6. Wallpaper Historical/The Recency: These are both terms for the contemporary feel of Regency romances that are set in early nineteenth century England but offer only a light sketch of a historical setting. The period in which the action takes place has little bearing on the speech patterns, social prospects, or behavior of the main protagonists. If the heroine is taking a break from spying for the Crown to enjoy oral sex in a hallway with a politician whom she is trying to convince to improve the working conditions for London’s poor, you’ve probably got a wallpaper historical.
  7. Bodice-ripper: This is one of those terms that romance readers use very differently than the general public. Many people assume every romance novel ever written is a “bodice-ripper,” with an older alphahole hero who thinks consent is signaled by words like “no” paired with a virginal heroine whose body “betrays” her with its “helpless feminine response.” But for romance readers, bodice-rippers are a specific kind of romance (usually historical, hence the term “bodice”) published in the 1970s and 80s.
  8. TSTL (Too Stupid to Live): Just as alphaholes are always male, TSTL only describes female characters. Example: the heroine is being terrorized by a murderer on the loose. She hears a noise that sounds kind of like a knife being sharpened in her basement and decides to check it out, armed only with a salad fork and a determined expression. I think what annoys people about TSTL heroines is that the character is making a decision that serves the plot but isn’t really believable.
  9. The Duke of Slut: This is the guy who just can’t settle down because he’d be depriving too many women of his magic wand. His favorite spell? In flagrante delicto, of course. On the book cover, he’s smoldering directly at you while lounging shirtless on something velvet or silk, either a piece of furniture or possibly a discarded dress he managed to remove with his eyes alone. Any historical romance title that includes the nouns “rogue,” “rake,” or “scoundrel,” or the adjectives “wicked,” “wild,” or “sinful” likely features this character. Naturally, his wand’s days of casting an — er — wide array of spells are numbered once he meets the heroine.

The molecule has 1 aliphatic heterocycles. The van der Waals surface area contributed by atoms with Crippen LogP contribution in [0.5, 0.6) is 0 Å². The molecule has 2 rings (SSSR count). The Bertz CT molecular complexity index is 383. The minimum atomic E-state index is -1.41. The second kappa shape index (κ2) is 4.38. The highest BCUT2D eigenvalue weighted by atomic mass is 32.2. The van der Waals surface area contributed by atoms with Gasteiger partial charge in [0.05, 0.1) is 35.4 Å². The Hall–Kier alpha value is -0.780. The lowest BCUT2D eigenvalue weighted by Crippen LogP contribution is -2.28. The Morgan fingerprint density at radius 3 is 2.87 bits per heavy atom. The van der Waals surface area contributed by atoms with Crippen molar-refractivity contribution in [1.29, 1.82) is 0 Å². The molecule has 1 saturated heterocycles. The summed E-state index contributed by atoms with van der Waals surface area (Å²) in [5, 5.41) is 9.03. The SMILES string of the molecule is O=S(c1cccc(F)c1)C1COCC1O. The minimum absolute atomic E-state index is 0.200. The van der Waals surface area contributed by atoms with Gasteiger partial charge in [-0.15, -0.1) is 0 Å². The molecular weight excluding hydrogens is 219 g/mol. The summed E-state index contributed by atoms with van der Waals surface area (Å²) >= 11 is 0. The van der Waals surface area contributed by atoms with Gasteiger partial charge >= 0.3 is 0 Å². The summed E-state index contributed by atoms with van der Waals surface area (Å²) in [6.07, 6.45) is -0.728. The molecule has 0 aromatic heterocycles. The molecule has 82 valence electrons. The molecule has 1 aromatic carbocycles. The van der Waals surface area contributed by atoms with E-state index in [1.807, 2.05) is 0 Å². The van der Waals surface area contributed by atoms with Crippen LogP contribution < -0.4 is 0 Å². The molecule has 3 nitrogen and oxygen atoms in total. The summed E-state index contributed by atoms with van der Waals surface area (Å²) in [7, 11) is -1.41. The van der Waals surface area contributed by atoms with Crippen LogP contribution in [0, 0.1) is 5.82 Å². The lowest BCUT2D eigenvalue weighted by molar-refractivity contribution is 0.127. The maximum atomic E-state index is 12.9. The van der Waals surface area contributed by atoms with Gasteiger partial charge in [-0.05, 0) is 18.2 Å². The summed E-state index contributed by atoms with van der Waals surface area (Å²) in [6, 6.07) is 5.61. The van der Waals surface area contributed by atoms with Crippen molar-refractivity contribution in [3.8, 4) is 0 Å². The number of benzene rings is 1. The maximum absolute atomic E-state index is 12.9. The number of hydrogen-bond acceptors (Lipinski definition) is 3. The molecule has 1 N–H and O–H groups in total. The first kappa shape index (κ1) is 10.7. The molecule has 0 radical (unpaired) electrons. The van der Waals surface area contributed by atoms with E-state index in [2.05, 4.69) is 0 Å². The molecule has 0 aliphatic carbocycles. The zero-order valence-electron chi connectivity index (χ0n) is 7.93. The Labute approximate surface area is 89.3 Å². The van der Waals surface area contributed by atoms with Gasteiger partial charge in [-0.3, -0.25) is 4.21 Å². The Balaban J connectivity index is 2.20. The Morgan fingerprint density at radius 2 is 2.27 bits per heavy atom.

10. Big Misunderstanding: A romance has to have conflict. A rocky relationship road may not be fun to experience in real life, but reading about a perfectly smooth one is about as fun as driving to work: you like where you’re going but getting there is a chore. The conflict should feel genuine, rooted in the characters and/or their situations. Unfortunately, some desperate authors resort to the literary equivalent of telephone. Someone sees or overhears something, and instead of asking reasonable questions, makes a huge assumption that torpedoes the relationship. If a simple face to face conversation would remove the major roadblock to the HEA, someone’s either incapable of adult conversation or dumb as a post, neither of which makes for a satisfying read.

I’d never really been a part of a fandom before I got online to talk about books. I feel like learning the lingo was part of my initiation.

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Book Riot Live is coming! Join us for a two-day event full of books, authors, and an all around good time. It’s the convention for book lovers that we’ve always wanted to attend. So we are doing it ourselves.